Save the American West [Blowback]
Matt Kirby takes on Robert H. Nelson's recent Op-Ed, "Free the American West." Kirby works on public lands policy for the Sierra Club and is an avid outdoorsman. If you would like to write a full-length response to a recent Times article, editorial or Op-Ed and would like to participate in Blowback, here are our FAQs and submission policy.
The recent opinion article decrying public lands, "Free the American West," by Robert H. Nelson, is out of touch with the current Western economy. Much has changed since Nelson's days at the Department of Interior in the 1970s.
In the last 40 years, the fastest growth in the West has occurred in areas that are directly adjacent to protected public lands. Safeguarding and highlighting the quality of life offered by these special pieces of America's natural heritage draw new residents, tourists and businesses. Together the Department of the Interior and the Forest Service see an average of 591 million visitors every year -- visitors who stimulate local economies and support jobs. Visitors aren't coming to see mines, oil and gas wells, and clear-cut forests, the activities for which Nelson says these lands should be "freed up." They're traveling to hunt, to fish, to hike, to camp, and for a hundred other sustainable activities that require protected public lands. Outdoor recreation generates $730 billion for the U.S. economy each year and supports almost 6.5 million jobs.
In November, more than 100 eminent economists sent a letter to President Obama asking that he protect more lands, not less. The letter states: "Today, one of the competitive strengths of the West is the unique combination of wide-open spaces, scenic vistas and recreational opportunities alongside vibrant, growing communities that are connected to larger markets via the Internet, highways and commercial air service." This is further supported by an independent analysis conducted last year by Headwaters Economics regarding the economies of communities in 11 Western states adjacent to recently established national monuments. Of the 17 national monuments they studied, the local economies in every single case grew following the creation of the monument. All of these communities either saw a continued or improved growth in employment, real personal income and per capita income. Even during the economic downturn, our protected lands have continued to provide consistent tourism revenue for local communities. Coconino County, for example, home of the Grand Canyon, set a record in tourism revenue in 2010 even as statewide tourism was down.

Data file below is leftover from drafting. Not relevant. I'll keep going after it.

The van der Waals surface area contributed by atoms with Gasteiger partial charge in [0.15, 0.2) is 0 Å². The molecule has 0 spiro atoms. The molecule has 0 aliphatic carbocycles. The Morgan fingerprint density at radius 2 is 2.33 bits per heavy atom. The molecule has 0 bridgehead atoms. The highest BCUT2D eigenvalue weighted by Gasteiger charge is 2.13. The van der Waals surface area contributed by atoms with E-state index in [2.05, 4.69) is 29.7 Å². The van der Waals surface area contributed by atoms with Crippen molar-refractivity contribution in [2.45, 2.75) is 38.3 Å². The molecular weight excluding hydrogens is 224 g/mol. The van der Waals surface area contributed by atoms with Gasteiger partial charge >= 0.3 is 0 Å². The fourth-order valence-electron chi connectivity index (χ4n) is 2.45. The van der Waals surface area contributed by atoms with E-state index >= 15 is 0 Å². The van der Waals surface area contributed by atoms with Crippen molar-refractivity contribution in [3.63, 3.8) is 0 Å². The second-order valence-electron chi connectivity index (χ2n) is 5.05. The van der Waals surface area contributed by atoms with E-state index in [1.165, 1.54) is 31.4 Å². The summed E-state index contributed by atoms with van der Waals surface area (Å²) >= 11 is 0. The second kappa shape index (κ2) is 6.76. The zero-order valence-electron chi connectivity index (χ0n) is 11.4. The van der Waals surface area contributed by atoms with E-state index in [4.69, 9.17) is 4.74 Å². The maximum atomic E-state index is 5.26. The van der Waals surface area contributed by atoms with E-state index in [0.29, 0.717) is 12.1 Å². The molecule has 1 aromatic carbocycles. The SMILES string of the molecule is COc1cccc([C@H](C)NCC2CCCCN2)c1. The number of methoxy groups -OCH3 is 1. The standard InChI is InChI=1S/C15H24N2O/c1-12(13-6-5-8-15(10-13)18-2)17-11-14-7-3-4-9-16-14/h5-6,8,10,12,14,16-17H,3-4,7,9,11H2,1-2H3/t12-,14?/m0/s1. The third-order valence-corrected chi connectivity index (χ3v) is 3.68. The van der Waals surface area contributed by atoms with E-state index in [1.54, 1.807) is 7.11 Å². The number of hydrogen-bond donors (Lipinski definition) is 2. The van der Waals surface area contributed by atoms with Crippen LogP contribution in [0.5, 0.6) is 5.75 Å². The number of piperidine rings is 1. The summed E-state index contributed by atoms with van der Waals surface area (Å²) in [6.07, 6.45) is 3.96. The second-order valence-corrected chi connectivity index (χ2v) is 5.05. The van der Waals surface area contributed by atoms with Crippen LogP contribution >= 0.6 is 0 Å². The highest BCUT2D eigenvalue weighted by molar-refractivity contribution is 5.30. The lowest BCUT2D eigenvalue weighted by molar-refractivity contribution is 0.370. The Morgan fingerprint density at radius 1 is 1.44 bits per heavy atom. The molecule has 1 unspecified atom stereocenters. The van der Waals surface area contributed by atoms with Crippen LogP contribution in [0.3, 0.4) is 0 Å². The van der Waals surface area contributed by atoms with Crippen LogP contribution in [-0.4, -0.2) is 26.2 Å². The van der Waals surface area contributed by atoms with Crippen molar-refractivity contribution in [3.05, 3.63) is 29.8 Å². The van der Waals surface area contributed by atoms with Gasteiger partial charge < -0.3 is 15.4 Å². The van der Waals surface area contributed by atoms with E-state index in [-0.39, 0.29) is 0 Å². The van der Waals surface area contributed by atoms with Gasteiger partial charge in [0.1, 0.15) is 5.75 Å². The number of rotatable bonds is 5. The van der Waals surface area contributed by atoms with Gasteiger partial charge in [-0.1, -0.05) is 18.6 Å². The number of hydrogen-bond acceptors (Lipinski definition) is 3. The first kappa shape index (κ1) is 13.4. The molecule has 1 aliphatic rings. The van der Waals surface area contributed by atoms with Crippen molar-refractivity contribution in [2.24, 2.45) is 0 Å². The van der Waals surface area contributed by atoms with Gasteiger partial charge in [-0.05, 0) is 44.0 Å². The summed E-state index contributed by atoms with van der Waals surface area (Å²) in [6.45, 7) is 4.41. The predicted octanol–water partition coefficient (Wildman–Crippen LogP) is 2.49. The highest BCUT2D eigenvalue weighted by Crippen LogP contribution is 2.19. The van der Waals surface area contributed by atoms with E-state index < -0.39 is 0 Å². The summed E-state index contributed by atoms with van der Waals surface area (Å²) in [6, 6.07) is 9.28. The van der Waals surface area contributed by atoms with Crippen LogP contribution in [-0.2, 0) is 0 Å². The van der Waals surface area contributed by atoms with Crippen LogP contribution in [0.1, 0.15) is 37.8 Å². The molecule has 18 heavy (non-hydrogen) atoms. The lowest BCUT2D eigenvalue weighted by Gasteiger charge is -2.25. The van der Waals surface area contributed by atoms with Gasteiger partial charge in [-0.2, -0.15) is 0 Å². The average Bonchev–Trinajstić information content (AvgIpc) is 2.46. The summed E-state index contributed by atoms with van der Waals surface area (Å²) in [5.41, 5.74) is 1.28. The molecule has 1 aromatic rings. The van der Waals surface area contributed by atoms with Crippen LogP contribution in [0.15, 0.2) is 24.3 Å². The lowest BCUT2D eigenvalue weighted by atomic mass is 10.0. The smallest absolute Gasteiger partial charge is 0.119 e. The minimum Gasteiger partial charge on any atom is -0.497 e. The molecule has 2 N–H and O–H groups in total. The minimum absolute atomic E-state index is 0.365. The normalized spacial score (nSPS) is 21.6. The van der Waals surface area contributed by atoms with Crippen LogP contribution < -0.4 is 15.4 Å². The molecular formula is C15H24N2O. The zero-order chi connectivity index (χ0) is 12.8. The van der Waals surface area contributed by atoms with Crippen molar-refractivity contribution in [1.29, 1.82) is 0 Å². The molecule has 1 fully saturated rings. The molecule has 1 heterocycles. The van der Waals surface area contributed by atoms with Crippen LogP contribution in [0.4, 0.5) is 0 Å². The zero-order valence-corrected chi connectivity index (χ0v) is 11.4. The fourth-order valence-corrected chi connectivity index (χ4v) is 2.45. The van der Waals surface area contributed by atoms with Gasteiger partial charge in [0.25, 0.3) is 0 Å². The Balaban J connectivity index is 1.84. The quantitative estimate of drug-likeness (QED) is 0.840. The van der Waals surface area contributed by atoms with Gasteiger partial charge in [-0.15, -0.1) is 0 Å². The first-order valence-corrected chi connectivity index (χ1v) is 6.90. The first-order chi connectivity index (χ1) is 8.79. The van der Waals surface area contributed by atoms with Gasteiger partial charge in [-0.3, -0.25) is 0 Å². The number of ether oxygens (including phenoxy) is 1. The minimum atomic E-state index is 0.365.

Nelson claims that our federal lands policy was created in a different time with different needs. And with that claim I agree. But the truth is that our protected public lands are more important today than they were in 1910. The modern world has made those lands more easily accessible for all Americans than at any point in history. And Americans are clearly taking advantage of all the opportunities they afford.
Today Americans of all stripes benefit from more than a century of conservation efforts. If industry had been "free" to do as it wished in the early 1900s, we would not be able to enjoy the Grand Canyon or Grand Teton National Park as they are today. Early efforts to abolish protections for these special places today seem unthinkable.
A recent Colorado College poll of Western voters showed nearly unanimous agreement that public lands are "an essential" part of their state economies. Even in tough economic times, Western voters overwhelmingly agreed that we should continue making investments in conservation.
People realize that the benefits of public lands are far-reaching. Outside of the recreation economy, the services that natural areas provide range from air and water filtration to storm protection. These services create real savings with a $1.6 trillion annual impact. Farmers, ranchers and city dwellers all rely on the clean air and clean water that protected places provide, just as they rely on our protected public lands for opportunities to recreate, retreat and recharge.
America's ability to thrive and safeguard jobs in the conservation and outdoor economy depends on maintaining strong federal protections for our public lands. Now more than ever, we need to strengthen the lands legacy we leave for future generations, not subdivide it.
Photo: Cathedral Rock in the Coconino National Forest. It is a landmark of Sedona's skyline and one of the most photographed sights in Arizona. Credit: Charmaine Noronha / Associated Press